If you’re thinking of selling your home this spring, take notice of new research which suggests that only including seasonal planting in your garden ideas – so flowers and plants which only look their best at certain times of year – could scare viewers off from making an offer.
'Garden owners should consider the plants they choose wisely,' says Samantha Richards, spokesperson for Gazeboshop (opens in new tab). 'Selecting plants that center around one season can be damaging if the homeowner puts their home on the market at the opposite half of the year. Instead, having a mixture of shrubs and trees, with perennials that respond well to deadheading will ensure months of color.'
Annuals in pots are a quick and easy way to add color for viewings – yellow is said to attract the eye of not just bees, but buyers – so choose daffodils, marigolds, chrysanthemums, pansies – depending on the season. But avoid relying on huge beds of annuals which will need swapping out every three or four months, if you’re in a temperate zone at least.
And be aware that plants date within weeks, warns Robin Antill, director of Leisure Buildings (opens in new tab). 'Though you may want to advertise your home in the spring when everything is in bloom, the reality is that if it doesn't sell soon, it may remain on the market throughout the year. It's essential to balance your landscaping for different seasons.'
Plants to avoid when selling a house
If you're looking to sell your home this year, experts warn against including these plants in your flower bed ideas.
Brady Bridges of Reside Real Estate in Fort Worth, TX (opens in new tab), hates privet. 'The flowers are small, white and dull and only appear in summer, followed by poisonous blackberries. Also, privet grows rapidly – up to 20 ft tall – and crowds out a garden fast. This plant then prevents sunlight to enter the space as well as the garden floor.'
2. Rhododendron Ponticum, Azaleas, Mountain Laurel and Forsythia
When they’re in bloom in springtime, these shrubs look amazing, and rhododendrons are one of the best shrubs for privacy. However, as soon as the flowers start to fall, the leaves add little to most yards. And some species, including rhododendron and mountain laurel, can be very invasive if not pruned properly, and even cause structural damage and infestation.
'Bushes or shrubs planted too close to the exterior siding can cause mold growth and a path for insects to enter the home,' warns Eric Mohlenhoff, a licensed home inspector at Remedy Inspections (opens in new tab)in New Jersey.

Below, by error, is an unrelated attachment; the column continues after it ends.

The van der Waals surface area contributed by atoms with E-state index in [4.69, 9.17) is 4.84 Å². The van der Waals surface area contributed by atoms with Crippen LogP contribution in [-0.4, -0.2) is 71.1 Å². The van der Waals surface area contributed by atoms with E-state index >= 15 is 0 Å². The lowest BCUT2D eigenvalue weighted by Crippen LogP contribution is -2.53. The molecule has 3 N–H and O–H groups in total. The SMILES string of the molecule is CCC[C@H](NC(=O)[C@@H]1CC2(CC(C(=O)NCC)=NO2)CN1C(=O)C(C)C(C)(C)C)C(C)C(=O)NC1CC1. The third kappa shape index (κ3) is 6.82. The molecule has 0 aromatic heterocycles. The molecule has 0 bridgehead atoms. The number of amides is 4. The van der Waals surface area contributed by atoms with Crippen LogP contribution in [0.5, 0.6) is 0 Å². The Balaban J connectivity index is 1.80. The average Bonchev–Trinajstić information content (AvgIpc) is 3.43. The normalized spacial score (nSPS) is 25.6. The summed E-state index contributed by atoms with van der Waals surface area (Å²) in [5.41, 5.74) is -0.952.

3. Green Alkanet
This delicate-looking plant is often mistaken for forget-me-not or borage with tiny blue flowers that can brighten shady areas, especially near ponds, in early summer. However, green alkanet is hugely invasive and difficult to maintain, says SC realtor Dino DiNenna at Hilton Head Realty (opens in new tab).
'If these plants are planted near the home wall, it causes structural damage in the long run. It is also not wise to plant any weed-type plant – green alkanet has deep tap roots – that can spread rapidly and uncontrollably.'
4. Decorative grass and thirsty trees
In Las Vegas, realtor Kurt Grosse at the Realty One Group (opens in new tab), says plants that devalue a property year-round include grass that doesn’t have an actual purpose. 'We are in a serious drought and if there is grass with only decorative use, it’s not normal and expensive to maintain.'
'Trees that require a lot of water also devalue a property,' he explains. 'Examples include Cottonwood trees and some palms. Fruit-bearing olive trees and high pollen trees often need to be removed for the same reason.'
Jayne Dowle is an award-winning freelance gardening, homes and property writer who writes about everything from swimming ponds to skyscraper apartments, for publications including Sunday Times Home, Times Bricks & Mortar, Grand Designs, House Beautiful and The Spectator. Awarded the Garden Journalist of the Year accolade at the Property Press Awards in 2021, she has a degree in English Language and Literature from the University of Oxford and a lifelong love of homes, interiors and gardens. Her first memories include planting potatoes with her grandfather and drawing houses. Her own garden - her fourth - at home in a 1920s house in Yorkshire, is south-facing and on the side of a valley. It’s a constant challenge.
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